Since I bought me a mic (RØDE NT3) and started recording things that sound interesting to me I keep asking myself what would be a good workflow for importing, cutting/editing and mastering the sounds, export them and - very important - keeping all the stuff organized.

I have found 2 threads that are already covering some questions that are related to my question, one about the organisation of files

Audio File Organization

and a brand new one

Noise reduction on my library sounds? Yes or no?

which is about keeping the raw data "as it is" - or not.

So far, I have imported the raw material into my DAW (Ableton Live which works non destructive and keeps the raw data as it is), cutted the sections of a take that I like and put that material on a new track - where I threat it with EQ etc. Then I´ll export the result.

I don´t know if that is a way how somebody more professional than me would work so give me a hint - what happens after you recorded your sounds?

  • "which is about keeping the raw data 'as it is' - or not" my thread is even about Noise Reduction specifically, I'd gently EQ my recordings anyway... but this thread is probably gonna tell us what's good and bad :) Commented Jul 18, 2010 at 18:12

4 Answers 4


When I am recording I try to slate each take with my voice so it is easy to tell exactly what each recording is when I get around to mastering them.

Usually after a recording session I copy the recordings onto my PC, rename the audio files to describe the sounds, then burn them to DVD for backup. I also try to add some info to the DVD like a diary of the recording session describing the the locations, equipment, and subject. If I have taken any photographs and videos I include them too.I dont really trust optical media but it cant hurt to have an extra backup copy.

I then edit the copies on my hdd to add metadata & remove bits of silence which prepares the files to be used conveniently for editing sound effects.

I also backup my sound recordings folder to an external HDD which I sync every few days.

  • "When I am recording I try to slate each take with my voice so it is easy to tell exactly what each recording is when I get around to mastering them." Good idea - never came to my mind :-) Commented Jul 22, 2010 at 11:36

I always keep my raw files untouched in a separate directory, organized by session, and I never delete them, ever. I never process them, normalize them, NR them, or anything - they're the masters, from which I create new, derivative files for my actual project or sound library (kept on different drives/directories). I currently don't have them tagged with metadata or integrated into my mainline database, but they're there. I've needed to go back and remaster or grab alternate takes that, at the time, passed me by, and I'd have been hosed if I didn't have my original takes in their original form. (This is the same thing I do with photography - I never, ever delete my RAW files.)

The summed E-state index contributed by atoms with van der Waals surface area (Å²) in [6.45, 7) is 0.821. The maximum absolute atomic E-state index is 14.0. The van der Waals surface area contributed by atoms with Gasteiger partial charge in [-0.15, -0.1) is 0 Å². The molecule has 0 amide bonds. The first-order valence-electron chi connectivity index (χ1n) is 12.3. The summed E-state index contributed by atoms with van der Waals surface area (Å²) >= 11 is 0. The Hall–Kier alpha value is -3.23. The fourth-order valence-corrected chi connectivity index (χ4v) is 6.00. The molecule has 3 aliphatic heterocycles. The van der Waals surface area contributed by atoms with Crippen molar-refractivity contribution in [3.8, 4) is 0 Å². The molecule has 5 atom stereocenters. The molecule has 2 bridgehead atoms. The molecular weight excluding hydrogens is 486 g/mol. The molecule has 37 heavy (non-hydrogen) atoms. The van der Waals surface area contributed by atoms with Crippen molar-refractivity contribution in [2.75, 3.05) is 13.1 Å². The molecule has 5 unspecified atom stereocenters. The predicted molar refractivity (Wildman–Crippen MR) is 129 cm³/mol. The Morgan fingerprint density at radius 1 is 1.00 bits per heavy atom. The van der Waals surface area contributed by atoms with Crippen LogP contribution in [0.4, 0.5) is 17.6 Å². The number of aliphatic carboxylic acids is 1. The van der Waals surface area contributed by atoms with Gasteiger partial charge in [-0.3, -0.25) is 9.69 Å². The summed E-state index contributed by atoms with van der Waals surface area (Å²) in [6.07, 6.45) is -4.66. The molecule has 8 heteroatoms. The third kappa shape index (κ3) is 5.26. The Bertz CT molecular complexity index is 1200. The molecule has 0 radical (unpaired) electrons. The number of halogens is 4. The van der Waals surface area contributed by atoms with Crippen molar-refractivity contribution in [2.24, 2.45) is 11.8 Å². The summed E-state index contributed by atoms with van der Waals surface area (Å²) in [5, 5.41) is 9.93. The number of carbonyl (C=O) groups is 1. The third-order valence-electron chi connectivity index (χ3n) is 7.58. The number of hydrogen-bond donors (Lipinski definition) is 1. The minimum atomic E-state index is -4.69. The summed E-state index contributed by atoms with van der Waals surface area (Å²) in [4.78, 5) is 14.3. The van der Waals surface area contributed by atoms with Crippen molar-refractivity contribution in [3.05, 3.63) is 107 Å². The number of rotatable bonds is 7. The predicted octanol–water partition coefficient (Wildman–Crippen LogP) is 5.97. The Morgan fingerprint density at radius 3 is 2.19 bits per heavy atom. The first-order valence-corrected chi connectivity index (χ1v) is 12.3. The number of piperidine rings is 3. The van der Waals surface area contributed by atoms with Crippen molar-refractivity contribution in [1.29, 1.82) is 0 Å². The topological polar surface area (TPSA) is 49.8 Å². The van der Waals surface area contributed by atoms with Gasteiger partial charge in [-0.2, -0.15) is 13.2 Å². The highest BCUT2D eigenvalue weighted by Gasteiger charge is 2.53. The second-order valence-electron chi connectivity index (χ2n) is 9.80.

• I guess that says it all! Commented Jul 18, 2010 at 18:14
  • @noisejockey, how do you know what raw file to go back to for additional takes if they're not tagged with metadata? Do you have the raw file info embedded into the new sound file's metadata? Commented Jul 18, 2010 at 22:47
  • That's a great question. When sounds I'm previewing aren't quite suitable, those sounds' metadata have the session date and description, which can lead me back to the right folder containing the raw recordings from that session. My sessions are stored by year And are titled like, "20100712_snarlingDogSFCastro". Commented Jul 18, 2010 at 23:46
  • @noisejockey - when it comes to editing your raw material, what kind of workflow do you have developed? Commented Jul 19, 2010 at 7:59
  • 1
    I transfer all raw files to a folder with the session name, subfolder "raw". I make a pass through the good takes and save good snippets to second subfolder, "selects". Then I master the sounds from the Selects, save it into the proper category in my sound library directory, and add the session name as metadata when exporting. Commented Jul 19, 2010 at 21:17

If I am creating SFX, I save a "raw" file that has been trimmed of excess audio (gaps between actions, vocally cuing, etc)and renamed but nothing else has been done. I save that files as something like "1408200 Car INT Engine Noises Original." Then when I create a folder containing all of the SFX broken down, noise reduced, and EQd - "Car INT Engine Start, Idle, Stop" for example - I drop the original file in there as well. That way if something isn't right, I've already got the original there in the folder. I find it easier than NoiseJokey's method, but I'm also not as well organized as he is.


We really need the equivalent of Lightroom for sound :(

  • 1
    Here, here. Precisely! Commented Jul 19, 2010 at 21:14
  • Like, totally...
    – Kurt Human
    Commented Jul 19, 2010 at 21:37

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